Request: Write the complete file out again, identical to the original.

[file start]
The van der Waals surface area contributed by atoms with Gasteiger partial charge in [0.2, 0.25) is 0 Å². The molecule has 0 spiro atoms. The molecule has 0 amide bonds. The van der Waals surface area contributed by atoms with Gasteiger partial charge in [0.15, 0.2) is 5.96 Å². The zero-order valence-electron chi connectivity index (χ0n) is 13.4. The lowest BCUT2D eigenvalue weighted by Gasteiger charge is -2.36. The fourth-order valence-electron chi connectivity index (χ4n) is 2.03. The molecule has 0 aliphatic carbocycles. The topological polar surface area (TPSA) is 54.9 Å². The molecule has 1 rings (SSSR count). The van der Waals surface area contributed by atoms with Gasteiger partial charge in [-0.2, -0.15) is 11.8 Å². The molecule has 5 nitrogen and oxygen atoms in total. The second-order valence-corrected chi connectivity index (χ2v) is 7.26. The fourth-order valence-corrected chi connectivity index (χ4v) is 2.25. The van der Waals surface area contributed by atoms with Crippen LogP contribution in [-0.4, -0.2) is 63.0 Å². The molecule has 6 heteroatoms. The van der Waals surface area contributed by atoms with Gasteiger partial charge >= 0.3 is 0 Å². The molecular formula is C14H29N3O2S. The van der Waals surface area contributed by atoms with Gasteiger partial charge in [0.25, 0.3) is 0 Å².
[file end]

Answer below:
The van der Waals surface area contributed by atoms with Gasteiger partial charge in [0.2, 0.25) is 0 Å². The molecule has 0 spiro atoms. The molecule has 0 amide bonds. The van der Waals surface area contributed by atoms with Gasteiger partial charge in [0.15, 0.2) is 5.96 Å². The zero-order valence-electron chi connectivity index (χ0n) is 13.4. The lowest BCUT2D eigenvalue weighted by Gasteiger charge is -2.36. The fourth-order valence-electron chi connectivity index (χ4n) is 2.03. The molecule has 0 aliphatic carbocycles. The topological polar surface area (TPSA) is 54.9 Å². The molecule has 1 rings (SSSR count). The van der Waals surface area contributed by atoms with Gasteiger partial charge in [-0.2, -0.15) is 11.8 Å². The molecule has 5 nitrogen and oxygen atoms in total. The second-order valence-corrected chi connectivity index (χ2v) is 7.26. The fourth-order valence-corrected chi connectivity index (χ4v) is 2.25. The van der Waals surface area contributed by atoms with Crippen LogP contribution in [-0.4, -0.2) is 63.0 Å². The molecule has 6 heteroatoms. The van der Waals surface area contributed by atoms with Gasteiger partial charge >= 0.3 is 0 Å². The molecular formula is C14H29N3O2S. The van der Waals surface area contributed by atoms with Gasteiger partial charge in [0.25, 0.3) is 0 Å².